Tue, Jan 09, 2007 - Page 2 News List

THSRC panned over guide dogs

By Loa Iok-sin  /  STAFF REPORTER

Flanked by members of the Huikuang Guide Dog Center at a press conference at the legislature yesterday, Chinese Nationalist Party (KMT) Legislator Joanna Lei, third left, demands that the Taiwan High Speed Rail Corp alter regulations so that blind passengers don't need to apply to bring guide dogs onto high speed trains.


Advocates yesterday called for changes in regulations allowing guide dogs onto public transport systems.

"The law permits free and unconditional entrance of guide dogs into public transport systems," Monica Tsai (蔡宇涵), public relations supervisor for the Huikuang Guide Dog Center said, "but Taiwan High Speed Rail Corp [THSRC, 台灣高鐵] requires guide dog users to apply in advance, and only allows guide dogs on trains upon approval."

Article 51-1 of the Physically and Mentally Disabled Citizens Protection Act states that guide dogs, whether qualified or still in training, are allowed to "enter and leave without any restriction public places, public buildings, business ground, public transportation means and other public establishments." Persons in charge of such places cannot "reject their free coming and going or attach other conditions," according to the law.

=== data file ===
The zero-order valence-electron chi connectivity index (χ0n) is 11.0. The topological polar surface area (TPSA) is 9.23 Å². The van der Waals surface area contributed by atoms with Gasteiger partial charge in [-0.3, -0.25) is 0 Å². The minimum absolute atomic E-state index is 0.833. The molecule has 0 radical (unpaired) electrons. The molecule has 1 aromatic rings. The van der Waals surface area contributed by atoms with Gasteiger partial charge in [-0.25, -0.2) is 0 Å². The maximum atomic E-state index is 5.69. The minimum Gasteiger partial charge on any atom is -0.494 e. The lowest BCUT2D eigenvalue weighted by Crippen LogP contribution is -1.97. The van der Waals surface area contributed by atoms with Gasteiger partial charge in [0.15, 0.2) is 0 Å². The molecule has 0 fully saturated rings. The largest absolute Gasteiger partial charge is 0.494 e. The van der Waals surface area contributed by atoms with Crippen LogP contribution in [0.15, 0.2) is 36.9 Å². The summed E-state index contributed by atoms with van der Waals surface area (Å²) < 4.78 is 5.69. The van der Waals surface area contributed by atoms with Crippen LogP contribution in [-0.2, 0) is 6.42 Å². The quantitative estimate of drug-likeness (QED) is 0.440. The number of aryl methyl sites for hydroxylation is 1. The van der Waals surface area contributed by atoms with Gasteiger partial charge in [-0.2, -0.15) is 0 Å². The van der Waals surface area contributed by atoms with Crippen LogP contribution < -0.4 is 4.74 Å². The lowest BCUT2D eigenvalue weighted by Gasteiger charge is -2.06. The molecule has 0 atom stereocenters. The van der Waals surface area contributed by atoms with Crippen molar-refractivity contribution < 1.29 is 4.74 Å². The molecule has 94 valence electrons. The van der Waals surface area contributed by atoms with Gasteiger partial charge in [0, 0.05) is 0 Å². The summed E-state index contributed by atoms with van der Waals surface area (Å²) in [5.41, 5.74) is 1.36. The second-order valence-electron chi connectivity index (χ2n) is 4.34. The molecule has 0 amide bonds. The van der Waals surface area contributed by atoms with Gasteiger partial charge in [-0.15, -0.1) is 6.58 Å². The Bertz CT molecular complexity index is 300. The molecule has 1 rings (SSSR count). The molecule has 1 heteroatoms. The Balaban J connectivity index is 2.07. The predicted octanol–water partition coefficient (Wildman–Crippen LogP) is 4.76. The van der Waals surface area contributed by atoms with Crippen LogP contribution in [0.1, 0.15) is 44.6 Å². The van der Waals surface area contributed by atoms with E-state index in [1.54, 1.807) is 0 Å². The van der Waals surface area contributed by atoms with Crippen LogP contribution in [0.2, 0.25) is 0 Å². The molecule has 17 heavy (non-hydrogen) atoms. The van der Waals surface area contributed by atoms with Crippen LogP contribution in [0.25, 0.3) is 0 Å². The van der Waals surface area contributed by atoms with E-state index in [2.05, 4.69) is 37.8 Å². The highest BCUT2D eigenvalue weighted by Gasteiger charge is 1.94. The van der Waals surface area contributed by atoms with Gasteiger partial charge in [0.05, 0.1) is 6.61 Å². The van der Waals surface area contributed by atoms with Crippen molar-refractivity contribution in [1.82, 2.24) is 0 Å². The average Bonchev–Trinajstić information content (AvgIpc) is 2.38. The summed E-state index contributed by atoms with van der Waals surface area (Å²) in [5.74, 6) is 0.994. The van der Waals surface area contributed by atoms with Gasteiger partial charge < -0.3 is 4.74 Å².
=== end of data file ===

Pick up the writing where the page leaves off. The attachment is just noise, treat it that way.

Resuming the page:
Guide dogs are only allowed into high speed rail stations when accompanied by a guide dog instructor, certified by a training institution, with permission of the THSRC, according to the company's Web site.

"How do we find information and fill out application forms when most of us cannot even see?" Chi Wen-cheng, a guide dog user, said.

"Limiting guide dogs in any way, is violating guide dog users' right of free movement," Joanna Lei (雷倩), a Chinese Nationalist Party (KMT) legislator said.

"It has always been a priority for us to provide assistance to mentally and physically disabled individuals," said Chang Chen-yi (常誠毅), division director of the Bureau of High Speed Rail.

"The THSRC will certainly act according to the law," Richard Lo, senior specialist for public affairs at the company, told the press conference. "We will also change the mistaken statement on our Web site."

Similar accusations were made at the press conference about services operated by the Taiwan Railway Administration (TRA).

"TRA has allowed guide dogs into stations and on trains for years," Lu Chieh-sheng (鹿潔身), deputy division director of the administration said. "There may have been occasional misunderstandings but we will improve the situation through further employee training."

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